ECB and the U.S. Fed essentially have the similar Keynesian idea: Central Bank's act of reducing interest rates and increasing money supply would discourage saving, stimulate spending and demand for goods, services and improve bank balance sheets and banks’ capacity to lend. This sounds nice in the context of Keynesian Economics; however, it has not worked quite that way in the U.S. despite Fed's massive money printing operation since 2008, an observation I'm sure Draghi 'overlooked' trying to repeat the proven ineffective steps of the Fed.

Deflation Anxiety

Conventional wisdom had many concerned about run-away inflation because of the $3.5-trillion injected by the Fed into the economy, but that did not really materialize. In fact, up till the two most recent hot CPI and PPI reports, one major anxiety of the Fed was that the U.S. would fall into a prolonged Japanese-style deflation.

Don't Miss >> Hot Inflation Reports To Dominate Next Fed Meeting

The Liquidity Trap?

Some economists believe the disinflation seen in the U.S. is mostly due to weak demand commonly seen during an economic recovery. A blog published in April by the St. Louis Fed noted that as money supply (M0) increased 40.29% between December 2008 and December 2013, or about 8% per year on average, inflation should run at a pace of 4.3% per year. But this did not happen. St. Louis Fed posits that the liquidity trap could be an "alternative explanation for the generally unanticipated disinflation or low inflation levels".

Liquidity trap is a situation characterized by interest rates that are close to zero and fluctuations in the money supply that fail to translate into fluctuations in price levels. One cause of the liquidity trap is cash hoarding because people expect a crisis event such as war or market crash. As the St. Louis Fed describes it:

During a liquidity trap...., increases in money supply are fully absorbed by excess demand for money (liquidity)....if money demand increases more than proportionally to the change in money supply due to the downward pressure LSAPs [Large Scale Asset Purchases] exert on the interest rate, the price level must fall to absorb the difference between the supply and demand of money.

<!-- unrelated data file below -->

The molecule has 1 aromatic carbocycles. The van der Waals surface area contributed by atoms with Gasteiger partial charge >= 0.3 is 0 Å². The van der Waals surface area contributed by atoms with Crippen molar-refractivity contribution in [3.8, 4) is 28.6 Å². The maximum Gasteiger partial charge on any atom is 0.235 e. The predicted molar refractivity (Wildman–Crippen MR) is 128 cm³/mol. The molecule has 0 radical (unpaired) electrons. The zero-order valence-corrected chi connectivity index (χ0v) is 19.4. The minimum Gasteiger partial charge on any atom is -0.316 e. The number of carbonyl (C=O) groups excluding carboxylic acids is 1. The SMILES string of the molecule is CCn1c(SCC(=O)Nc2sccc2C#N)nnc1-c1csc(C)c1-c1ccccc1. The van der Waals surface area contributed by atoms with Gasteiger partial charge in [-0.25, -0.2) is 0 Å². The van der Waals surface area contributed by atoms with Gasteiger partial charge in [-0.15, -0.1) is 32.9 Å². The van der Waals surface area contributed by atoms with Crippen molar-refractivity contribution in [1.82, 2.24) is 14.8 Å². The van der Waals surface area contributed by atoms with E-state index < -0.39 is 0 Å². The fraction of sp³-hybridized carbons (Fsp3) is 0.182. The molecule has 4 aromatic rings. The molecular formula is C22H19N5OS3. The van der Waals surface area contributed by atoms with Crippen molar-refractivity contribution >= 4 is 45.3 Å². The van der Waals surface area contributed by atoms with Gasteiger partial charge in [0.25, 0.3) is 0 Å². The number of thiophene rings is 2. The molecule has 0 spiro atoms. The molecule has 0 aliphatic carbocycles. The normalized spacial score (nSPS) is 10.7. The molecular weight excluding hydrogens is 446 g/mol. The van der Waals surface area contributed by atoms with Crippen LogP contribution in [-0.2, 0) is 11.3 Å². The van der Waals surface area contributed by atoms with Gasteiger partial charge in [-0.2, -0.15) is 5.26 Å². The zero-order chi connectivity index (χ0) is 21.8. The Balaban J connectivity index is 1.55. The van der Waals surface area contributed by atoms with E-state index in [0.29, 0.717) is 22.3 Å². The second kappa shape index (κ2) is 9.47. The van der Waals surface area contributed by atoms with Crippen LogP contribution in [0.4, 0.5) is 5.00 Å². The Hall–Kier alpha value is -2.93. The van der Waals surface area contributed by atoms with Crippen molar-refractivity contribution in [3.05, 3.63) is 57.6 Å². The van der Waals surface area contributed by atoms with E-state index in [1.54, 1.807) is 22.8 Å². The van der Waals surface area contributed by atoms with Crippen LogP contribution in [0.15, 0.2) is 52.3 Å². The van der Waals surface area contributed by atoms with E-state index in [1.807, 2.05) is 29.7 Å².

Flight to Cash

As we can see in the chart below, Personal Saving Rate spiked during the post-crisis recession period, and has remained higher than pre-crisis levels ever since. In addition to consumers, American companies are also building up liquidity and holding onto record $5 trillion in cash. This seems to support St. Louis Fed's position that low interest rate may have induced the flight to cash thus increasing the demand for money.


Wall Street Yield Trade

In our view, another major factor to the slow growth/low inflation in the U.S. is that Fed's ultra low near-zero interest rate actually incentivizes the Wall Street Yield Trade -- using the free money from the Fed to buy up Treasury for a risk-free profit delta bidding up Treasury prices while pushing down Yield. As the bond market gets more crowded, some banks would use that money to buy up stocks or commodities such as crude oil or agriculture for a much better risk/reward return than mere lending to business and consumers.

Low Interest Rate Is Deflationary

In other words, by incentivizing unproductive use of capital, low interest rate is deflationary. The majority of Fed's QE liquidity ended up in personal or corporation cash holding, or in the market (Treasury, Bond, Stocks, Commodities) without trickling down to the real economy leading to slow growth and disinflation (U.S. consumer inflation averaged around 1.6% per year from 2009 to 2013 in terms of CPI-All Urban Consumers).

European Bond Holders Could Take A Nasty Fall